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331 – Peace from Gaza’s wreck?
14 February 2009 (15:12:24)

Israel’s real friends must admit that the Middle East conflict cannot have a military solution, says Jonathan Fryer

As Israeli forces withdrew from Gaza, a traumatised local population mourned its dead. More than 1,200 Palestinians were killed and many more disabled, an unconscionable number of them children. Countless livelihoods were destroyed. The psychological effects among both young and old will take years to gauge.

The physical destruction produced by the Israeli onslaught bears graphic testimony to the disproportionality of the operation. Of course Israel has a right to defend itself, and Hamas was both wicked and foolish to sanction rocket barrages against indiscriminate civilian targets in Israel. But the mercilessness of the invasion has guaranteed not only a new generation of Palestinian hatred, but outrage across much of the world.

The Israeli Defence Force is claiming victory, but on what grounds? Hamas has not been vanquished, even if some senior figures have been killed. If anything, its status has been enhanced, rather as Hezbollah gained credibility in Lebanon for being seen to stand up to the Israelis during the 2006 invasion of Lebanon. The shaky Middle East peace process has been set back disastrously and Turkish-led efforts at reconciliation between Israel and Syria have been undermined.

The United Nations estimates that the reconstruction of Gaza will cost billions of dollars. But where will all that money come from? King Abdullah of Saudi Arabia has pledged $1bn, and some emergency funding might be found in various UN budgets to tackle needs such as food, medicine and temporary shelter. The European Union will doubtless be approached for assistance, just as in the past it has helped finance many infrastructure projects on the West Bank (sometimes later to see them blown up by Israeli tanks and aircraft).

A strong case exists to seek war reparations from Israel, which may also find itself being charged with war crimes. The United Nations is incandescent about attacks on UN schools, in particular, and even the normally reticent Red Cross has spoken out against the use of warfare inappropriate in highly populated areas.

The timing of the Israeli operation was doubly cynical. Firstly, it was clearly aimed at influencing the outcome of the Israeli general election, with both Kadima and Labour wishing to portray themselves as being as hawkish as Likud. Secondly, there was an obvious strategy to pull forces out before Barack Obama’s inauguration in Washington, thereby neutralising the possibility of uncharacteristic condemnation by the incoming US administration. President Obama is thus presented with a dilemma about what exactly he should do. I am tempted to suggest that he should divert some of the funds usually channelled as aid to Israel to Gaza instead, but I can’t honestly see that happening.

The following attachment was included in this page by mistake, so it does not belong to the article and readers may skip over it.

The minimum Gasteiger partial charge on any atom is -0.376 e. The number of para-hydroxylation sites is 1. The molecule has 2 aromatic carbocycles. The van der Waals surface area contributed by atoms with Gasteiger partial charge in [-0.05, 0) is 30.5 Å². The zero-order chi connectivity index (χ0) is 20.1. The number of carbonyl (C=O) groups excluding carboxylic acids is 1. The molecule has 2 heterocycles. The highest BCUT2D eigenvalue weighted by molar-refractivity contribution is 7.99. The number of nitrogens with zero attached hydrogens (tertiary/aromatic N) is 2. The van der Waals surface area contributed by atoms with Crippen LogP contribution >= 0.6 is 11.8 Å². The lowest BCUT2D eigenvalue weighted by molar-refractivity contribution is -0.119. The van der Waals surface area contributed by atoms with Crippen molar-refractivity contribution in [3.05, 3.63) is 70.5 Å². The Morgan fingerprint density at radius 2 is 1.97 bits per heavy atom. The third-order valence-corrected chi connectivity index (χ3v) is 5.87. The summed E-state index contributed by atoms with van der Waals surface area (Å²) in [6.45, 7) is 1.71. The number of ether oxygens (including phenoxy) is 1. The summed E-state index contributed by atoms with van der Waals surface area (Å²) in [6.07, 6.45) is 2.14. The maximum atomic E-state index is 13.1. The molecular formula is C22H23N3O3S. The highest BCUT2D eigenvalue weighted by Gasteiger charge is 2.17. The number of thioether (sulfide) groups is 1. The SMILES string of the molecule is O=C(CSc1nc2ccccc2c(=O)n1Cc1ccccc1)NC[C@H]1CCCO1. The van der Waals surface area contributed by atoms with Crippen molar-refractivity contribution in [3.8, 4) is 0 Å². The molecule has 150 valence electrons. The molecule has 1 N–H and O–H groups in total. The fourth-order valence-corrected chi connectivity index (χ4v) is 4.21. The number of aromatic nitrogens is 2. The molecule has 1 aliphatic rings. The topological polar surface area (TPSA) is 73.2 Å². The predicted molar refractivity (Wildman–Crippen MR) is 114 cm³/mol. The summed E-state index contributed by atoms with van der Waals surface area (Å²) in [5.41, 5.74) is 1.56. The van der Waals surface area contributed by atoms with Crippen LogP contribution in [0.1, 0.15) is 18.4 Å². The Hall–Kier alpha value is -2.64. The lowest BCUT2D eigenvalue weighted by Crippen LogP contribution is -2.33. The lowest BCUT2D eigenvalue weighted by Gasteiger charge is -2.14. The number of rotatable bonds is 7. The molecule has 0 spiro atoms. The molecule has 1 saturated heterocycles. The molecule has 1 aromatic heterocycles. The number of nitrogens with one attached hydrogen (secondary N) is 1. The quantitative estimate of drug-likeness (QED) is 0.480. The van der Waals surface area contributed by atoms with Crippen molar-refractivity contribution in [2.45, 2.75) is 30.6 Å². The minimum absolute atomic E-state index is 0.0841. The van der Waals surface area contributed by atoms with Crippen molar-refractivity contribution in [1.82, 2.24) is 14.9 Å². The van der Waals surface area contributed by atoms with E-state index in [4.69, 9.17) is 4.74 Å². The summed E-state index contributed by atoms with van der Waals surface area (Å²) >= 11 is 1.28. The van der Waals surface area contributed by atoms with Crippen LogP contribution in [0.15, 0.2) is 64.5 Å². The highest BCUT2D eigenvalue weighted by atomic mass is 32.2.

So where does that leave Britain and the EU? As so often in foreign affairs, the EU has shown itself lamentably disunited. Unfortunate serendipity meant that the six-month rotating EU presidency is currently in the hands of the Czechs, who virtually gave the Israeli assault their benediction. But few EU leaders came out of the past few weeks smelling of roses. As for Gordon Brown, as Nick Clegg so aptly said, he sat on his hands and talked like an accountant.

In contrast, Clegg was forthright in his criticism of the brutality of the Israeli action, while also rightly blaming Hamas for its role in the humanitarian catastrophe. Once again, as with Iraq, the Liberal Democrats are the only mainstream political party in Britain to have seized the moral high ground.

Of course, in this instance there will be some fierce opposition to the leadership’s position from those Liberal Democrat Friends of Israel who believe that the operation was regrettable but necessary. This should not deter Clegg from holding his line and from moving on to broaden his focus from Gaza’s tragedy to the situation in the West Bank. The occupation of Palestinian territories for more than 40 years, the expansion of illegal settlements, the construction of the Security Wall, the demolition of houses, the uprooting of Palestinian olive trees and the daily impoverishment and humiliation of the Palestinian population cannot legitimately be tolerated, let alone condoned.

True Friends of Israel, I believe, must acknowledge that there can never be a military solution to the Israel/Palestine conflict. Violence only begets violence and hatred. The only way forward, as the rebuilding of Gaza takes place, is for both Israel and Hamas to swallow their pride and to talk.

We are well past the eleventh hour for a peaceful transition to a two-state solution, in which a viable Palestine can live side-by-side with a secure Israel. And that outcome will never happen unless there is good faith and compromise on both sides, an end to the occupation, Israeli withdrawal to 1967 boundaries, and a permanent cessation of Palestinian rocket attacks and suicide bombs.

Jonathan Fryer is a prospective European Parliament candidate for London and chair of Liberal International British Group

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